Cannabis Cultivation Culture Evolves

By Chris Conway

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Cannabis Cultivation Culture Evolves
Varieties of home-grown cannabis, with or without the psychotropic element of THC, can add a dramatic element to your garden and add nutrients to the soil. Today, many garden centers cater to cannabis growers.
Long before it was sold openly in highly regulated stores, cannabis was used for thousands of years by cultures all over the world and has evolved differently to grow well wherever it’s planted... like in your garden. Cannabis culture in America started with an imported product. In the ’60s and ’70s importers sourced cannabis from all over the world, with different regions producing unique varieties with different characteristics. There was Panama Red, Acapulco Gold, Oaxacan, Afghani, Thai Stick, and many other varieties. There was amazing bud being grown worldwide. As cannabis rules in America developed, a unique culture evolved along with the plant. The nature of this special plant led to sophisticated cultivation techniques, selective breeding and the development of hundreds of different varieties with a wide range of traits. Shipments of foreign cannabis usually contained seeds which were worthless to the average smoker, but invaluable in the development of American cannabis culture. As the government cracked down on smugglers importing foreign cannabis, a culture of American growers began to emerge. They learned to grow only female plants and produced prized seedless ‘sinsemilla’ buds. As a dioecious annual herb, cannabis plants take just a few months to reach sexual maturity, and can produce cross-breeds or hybrids several times a year in a controlled environment. The broad gene pool of imported seeds enabled growers to hybridize cannabis to create vigorous plants well suited for domestic cultivation.
Some plants grow to over 10 feet tall in a single season, others grow just a few feet. The outdoor season starts in mid-May and finishes in October or November.
Laws against growing cannabis forced American growers to hide their gardens in remote areas, or put them inside. Indoor growing created challenges, but the nature of the plant enabled innovations in growing techniques and advances in garden technology.
Demand for stronger cannabis led to selective breeding projects that focused on heavy resin-producing plants with high concentrations of psychoactive THC.
Indoor growers selected shorter plants to fit inside smaller indoor spaces.
Cannabis is a great teacher plant, and the lengths growers had to go through for indoor cultivation creating new varieties and maximizing yield, has led to major innovations in horticulture. Today at any garden center you can buy ultra-rich soil, grow lights, hydroponic systems, and liquid fertilizers, developed to cater to cannabis growers.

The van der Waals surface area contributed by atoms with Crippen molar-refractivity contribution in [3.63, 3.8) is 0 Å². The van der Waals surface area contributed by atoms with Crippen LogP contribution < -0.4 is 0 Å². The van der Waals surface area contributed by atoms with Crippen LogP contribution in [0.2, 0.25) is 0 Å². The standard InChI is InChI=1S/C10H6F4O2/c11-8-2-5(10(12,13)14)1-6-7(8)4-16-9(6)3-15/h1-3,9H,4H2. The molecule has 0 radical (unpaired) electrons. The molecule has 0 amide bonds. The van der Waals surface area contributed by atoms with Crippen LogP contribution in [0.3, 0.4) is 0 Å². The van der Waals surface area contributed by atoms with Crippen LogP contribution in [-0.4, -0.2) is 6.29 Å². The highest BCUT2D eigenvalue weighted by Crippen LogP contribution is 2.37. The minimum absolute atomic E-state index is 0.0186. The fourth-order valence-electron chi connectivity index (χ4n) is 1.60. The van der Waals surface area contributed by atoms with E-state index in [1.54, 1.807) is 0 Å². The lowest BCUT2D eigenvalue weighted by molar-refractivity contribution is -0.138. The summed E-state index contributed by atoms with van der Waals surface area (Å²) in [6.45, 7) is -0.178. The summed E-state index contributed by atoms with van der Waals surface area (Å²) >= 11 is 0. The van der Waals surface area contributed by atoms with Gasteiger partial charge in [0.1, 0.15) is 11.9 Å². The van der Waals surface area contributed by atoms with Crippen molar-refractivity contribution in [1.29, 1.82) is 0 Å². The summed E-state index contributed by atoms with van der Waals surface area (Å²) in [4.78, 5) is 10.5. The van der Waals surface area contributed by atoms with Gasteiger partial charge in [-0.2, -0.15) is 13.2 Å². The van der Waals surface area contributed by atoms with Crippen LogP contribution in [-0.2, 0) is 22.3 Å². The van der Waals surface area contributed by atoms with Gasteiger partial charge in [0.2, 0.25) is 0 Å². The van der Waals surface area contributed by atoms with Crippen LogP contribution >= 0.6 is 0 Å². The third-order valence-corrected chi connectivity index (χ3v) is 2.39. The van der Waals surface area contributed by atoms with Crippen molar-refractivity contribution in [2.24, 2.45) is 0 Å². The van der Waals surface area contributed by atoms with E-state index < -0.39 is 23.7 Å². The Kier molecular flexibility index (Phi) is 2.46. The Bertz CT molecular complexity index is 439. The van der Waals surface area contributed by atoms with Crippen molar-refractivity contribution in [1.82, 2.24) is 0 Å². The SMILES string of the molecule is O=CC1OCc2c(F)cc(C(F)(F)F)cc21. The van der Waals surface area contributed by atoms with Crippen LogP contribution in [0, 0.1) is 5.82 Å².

Beginning in the ’90s, medical cannabis rules enabled medical growers to freely cultivate cannabis. California has always been a great place to cultivate cannabis, but the new protections allowed for major expansion of cannabis cultivation. Many indoor growers moved their operations into greenhouses or outdoors, and produced taller, higher yielding plants and lots more cannabis. Production of cannabis protected by medical cannabis rules helped create a global demand for California cannabis.
When California legalized recreational marijuana, the market here was already established and eager to become what it is today. Cannabis breeding had resulted in countless sought-after, ultra-fragrant designer hybrids with terpene profiles made through selective breeding of the imported buds from the ’70s. Over the years demand for California-grown cannabis has exploded and is known to smokers around the world for its quality buds. However, most recreational cannabis available in Calfornia is mass produced on a large scale and lacks the qualities that a small-scale grower tending plants with love can create.
According to state law, Californians are allowed to grow up to six cannabis plants per household. Selecting which varieties to plant is one of the most important parts of growing cannabis. It’s a fast-growing hearty plant that likes lots of sun. With good soil, plenty of water and some fertilizer, some plants can grow to over 10 feet tall in a single season while others won’t grow more than a few feet.
Outdoor cannabis season starts in mid-May, and plants are usually finished in October or November, depending on variety. Because it grows like a weed, it’s a very responsive and rewarding plant to grow.
With personal cultivation finally at a place where it’s culturally acceptable, small gardens of beautiful fragrant flowers will glisten in the sun all across the state and California will continue to produce some of the best home-grown buds in the world. After half a century of selective breeding, some will smell like tropical fruits, flowers, or diesel fuel. Some plants are extremely intoxicating, while others have been selectively bred to produce only CBD and won’t get you high.
Whether it’s your first time planting, or you’ve been growing vegetables all your life, a few cannabis plants would make a beautiful addition to your garden.

Chris Conway is a long-time Hemp advocate from Topanga. He has worked on reform campaigns, consulted farmers, and advised patients on the best ways to grow, process, and utilize hemp, CBD and cannabis. He is excited to see the expansion of the hemp industry to help heal humans and the planet. For information: (805) 680-8185.

EDITOR’S NOTE: The Useful Herb is an ongoing series covering the extraordinary benefits of cannabis.

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